I love you Emily Ruth!

your mom<+><

PS (I think you have enough tattoos and cats and striped shirts…)

38th Anniversary

Thank You God for Immeasurable Happy memories and Ripples from Thirty Years of ministry & marriage. Everyday Imagining and Gratefully Hoping for Heaven I am Tuned to Sing your Praise Aug. 23, 1980 I married Jim Mohler at Downey First Baptist Church at 4 in the afternoon. I can remember many details clearly! It was hot and I was recovering from strep throat. I accidentally burned my sister with a hot iron and Wil Triggs drove us to Huntington Beach for a second party before we headed off on our honeymoon. We wrote our own vows. Harold Adams and Jerry Martin married us and there was a sea of people who loved us almost as much as we loved all of them. That was 38 years ago. Again I am reminded of the difference one decision can make. If a stone is dropped into water along a quiet lake, a ripple forms that becomes larger and larger. The ripples are so much greater than the original impact of that single stone. The water ripples are like the impact of a single decision. When we made the decision to marry each other, we did it out of hopeful love. We had no clue what impact that decision would make on either of our lives; how could we?! But that decision created 2 human beings who are creating their own ripple effects. It impacted the trajectory of our lives and ministry.  It created waves of blessing and friendship. My takeaway on this 38th anniversary of that single decision is that everything matters and has an impact on someone, somewhere, even those I don’t know. What the world needs is those who will make some mighty waves. The students we have loved, the colleagues we have ministered with, the friends we have played with, the children we have raised all have been part of the ripple effect initiated by that first decision as we were part of other ripples before and beside us! It is not a question or whether or not any single decision will make a difference, rather it is what kind of difference will that one decision makes? It is my prayer that the ripples of our marriage will continue to send out immeasurable waves of grace, loving-kindness, joy, hope and Christlike forgiveness. Lord, I thank you for the privilege of making a splash with Jim for the Kingdom. What a joyful and refreshing ride it has been. Amen.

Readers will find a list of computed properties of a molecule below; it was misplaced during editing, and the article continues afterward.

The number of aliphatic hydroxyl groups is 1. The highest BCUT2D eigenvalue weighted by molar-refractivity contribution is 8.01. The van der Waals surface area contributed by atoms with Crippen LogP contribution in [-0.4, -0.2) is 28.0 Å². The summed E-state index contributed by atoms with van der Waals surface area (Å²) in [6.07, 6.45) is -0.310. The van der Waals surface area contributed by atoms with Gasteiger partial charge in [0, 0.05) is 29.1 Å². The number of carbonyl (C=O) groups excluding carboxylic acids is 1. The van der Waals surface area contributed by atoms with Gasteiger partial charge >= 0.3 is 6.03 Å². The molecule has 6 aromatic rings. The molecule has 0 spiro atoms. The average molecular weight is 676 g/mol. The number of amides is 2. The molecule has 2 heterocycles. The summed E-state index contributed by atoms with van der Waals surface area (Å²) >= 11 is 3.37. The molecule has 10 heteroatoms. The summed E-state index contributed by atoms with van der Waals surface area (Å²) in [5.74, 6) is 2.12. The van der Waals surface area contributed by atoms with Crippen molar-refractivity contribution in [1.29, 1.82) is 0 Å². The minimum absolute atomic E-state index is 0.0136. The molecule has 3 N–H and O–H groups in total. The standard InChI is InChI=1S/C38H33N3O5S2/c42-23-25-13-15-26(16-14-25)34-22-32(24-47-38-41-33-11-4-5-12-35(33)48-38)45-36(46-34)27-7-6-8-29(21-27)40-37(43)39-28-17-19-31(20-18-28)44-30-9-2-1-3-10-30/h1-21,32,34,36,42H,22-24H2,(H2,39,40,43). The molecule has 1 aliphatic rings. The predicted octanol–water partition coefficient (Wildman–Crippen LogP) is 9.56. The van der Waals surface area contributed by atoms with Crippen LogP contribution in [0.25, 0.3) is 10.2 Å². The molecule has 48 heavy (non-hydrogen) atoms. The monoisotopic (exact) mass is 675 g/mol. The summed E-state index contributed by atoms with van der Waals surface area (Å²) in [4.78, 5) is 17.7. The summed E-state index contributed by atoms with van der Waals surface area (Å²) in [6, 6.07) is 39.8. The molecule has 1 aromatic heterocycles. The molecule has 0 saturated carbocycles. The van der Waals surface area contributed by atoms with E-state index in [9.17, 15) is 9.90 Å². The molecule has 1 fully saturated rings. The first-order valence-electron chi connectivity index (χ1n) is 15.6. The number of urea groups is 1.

Lacey’s Benediction

Dear Lacey.

So every year I have someone to say goodbye to here on staff. I hate that! But it is what it is and I have learned how to say “goodbye” while looking forward to the day when there are no more goodbyes!

I remember when I first met you. I actually heard you first! Your contagious laugh and your enthusiasm rang out from Joel’s office and I was excited to meet the person that came with the voice! Our friendship was soon to be a blessing for me as we shared ideas, meals, prayers and our hearts. It was not long until we realized we have many common interests: we both are Biola grads, we love lettering, we root for the Dodgers, and we don’t like the idea of driving a bus (among other things)! Then we had the privilege of watching the sunrise over the lowest place on earth and walking the streets of Jerusalem together. What an amazing memory to be traveling partners and “roomies” in the Holy Land!

Even though it is not the pattern at EvFree, for many years the churches I have been part of have included a tradition at the end of each worship service called a benediction. Sometimes it was a prayer, sometimes it was a blessing with eyes open and the pastor’s hand raised over the congregation similar to what the Old Testament priests were instructed to do (Lev. 9:22).

Anyway, the value and importance of benedictions for me is huge! Pronouncing a blessing over a gathering as a means of dismissal is more that just specially crafted words that boost one’s spirit. A benediction is a way to show that God really is the blesser. In Numbers 6:27 it says, “Whenever Aaron and his sons bless the people of Israel in My name, I myself will bless them.” When sending God’s people forth, a benediction tells believers that God has not only made His presence known to them while they are gathered for worship, but that He will care for them and sustain them as they go – no matter what the task is to come. Even more, it seals the time the people have spent together in worship and service.

So, at the end of this amazing 2 and a half years of worship and service side by side, I send you forth with this benediction, knowing that God will continue to make His presence known to you and Jordan – until we meet again!

May the Lord bless you and keep you

May the Lord make His face to shine upon you and be gracious to you

May the Lord turn His face toward you and give you peace.


May your past be a pleasant memory

May your future be filled with delight and mystery

May your today be filled with amazing moments

That fill your cup to overflowing contentment and joy.

Never forget that “Whenever there is an ending, there is also a beginning. And there is always hope!”

 I love you “roomie” – With overwhelming gratitude,


This is part of the devotional I shared at Lacey’s Bridal shower on Aug. 19